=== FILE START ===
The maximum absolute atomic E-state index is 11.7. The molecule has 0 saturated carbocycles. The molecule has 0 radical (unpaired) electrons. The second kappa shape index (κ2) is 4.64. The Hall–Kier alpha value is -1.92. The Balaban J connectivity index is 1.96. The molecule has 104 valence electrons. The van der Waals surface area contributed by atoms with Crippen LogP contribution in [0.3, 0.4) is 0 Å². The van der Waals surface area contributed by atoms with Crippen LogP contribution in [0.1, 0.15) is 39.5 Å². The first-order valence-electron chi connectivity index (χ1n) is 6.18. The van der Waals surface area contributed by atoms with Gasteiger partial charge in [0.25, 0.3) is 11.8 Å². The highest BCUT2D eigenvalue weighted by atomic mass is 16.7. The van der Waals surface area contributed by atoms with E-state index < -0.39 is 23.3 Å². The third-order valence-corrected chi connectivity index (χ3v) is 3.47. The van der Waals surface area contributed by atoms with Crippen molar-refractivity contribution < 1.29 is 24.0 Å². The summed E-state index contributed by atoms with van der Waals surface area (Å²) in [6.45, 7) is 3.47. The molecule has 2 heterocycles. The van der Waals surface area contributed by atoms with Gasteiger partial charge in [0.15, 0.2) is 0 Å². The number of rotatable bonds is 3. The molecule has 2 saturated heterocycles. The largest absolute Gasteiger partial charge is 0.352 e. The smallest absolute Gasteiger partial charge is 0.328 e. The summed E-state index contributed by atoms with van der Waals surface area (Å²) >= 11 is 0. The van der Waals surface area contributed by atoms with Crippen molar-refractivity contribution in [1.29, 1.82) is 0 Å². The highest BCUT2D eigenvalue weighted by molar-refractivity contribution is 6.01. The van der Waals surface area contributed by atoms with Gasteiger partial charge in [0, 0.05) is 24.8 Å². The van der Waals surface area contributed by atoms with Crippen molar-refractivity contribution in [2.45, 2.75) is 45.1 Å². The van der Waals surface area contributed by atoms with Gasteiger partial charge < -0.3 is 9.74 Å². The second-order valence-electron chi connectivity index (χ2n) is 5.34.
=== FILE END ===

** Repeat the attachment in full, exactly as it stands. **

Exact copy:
The maximum absolute atomic E-state index is 11.7. The molecule has 0 saturated carbocycles. The molecule has 0 radical (unpaired) electrons. The second kappa shape index (κ2) is 4.64. The Hall–Kier alpha value is -1.92. The Balaban J connectivity index is 1.96. The molecule has 104 valence electrons. The van der Waals surface area contributed by atoms with Crippen LogP contribution in [0.3, 0.4) is 0 Å². The van der Waals surface area contributed by atoms with Crippen LogP contribution in [0.1, 0.15) is 39.5 Å². The first-order valence-electron chi connectivity index (χ1n) is 6.18. The van der Waals surface area contributed by atoms with Gasteiger partial charge in [0.25, 0.3) is 11.8 Å². The highest BCUT2D eigenvalue weighted by atomic mass is 16.7. The van der Waals surface area contributed by atoms with E-state index < -0.39 is 23.3 Å². The third-order valence-corrected chi connectivity index (χ3v) is 3.47. The van der Waals surface area contributed by atoms with Crippen molar-refractivity contribution < 1.29 is 24.0 Å². The summed E-state index contributed by atoms with van der Waals surface area (Å²) in [6.45, 7) is 3.47. The molecule has 2 heterocycles. The van der Waals surface area contributed by atoms with Gasteiger partial charge in [0.15, 0.2) is 0 Å². The number of rotatable bonds is 3. The molecule has 2 saturated heterocycles. The largest absolute Gasteiger partial charge is 0.352 e. The smallest absolute Gasteiger partial charge is 0.328 e. The summed E-state index contributed by atoms with van der Waals surface area (Å²) >= 11 is 0. The van der Waals surface area contributed by atoms with Crippen molar-refractivity contribution in [1.29, 1.82) is 0 Å². The highest BCUT2D eigenvalue weighted by molar-refractivity contribution is 6.01. The van der Waals surface area contributed by atoms with Gasteiger partial charge in [0, 0.05) is 24.8 Å². The van der Waals surface area contributed by atoms with Crippen molar-refractivity contribution in [2.45, 2.75) is 45.1 Å². The van der Waals surface area contributed by atoms with Gasteiger partial charge < -0.3 is 9.74 Å². The second-order valence-electron chi connectivity index (χ2n) is 5.34.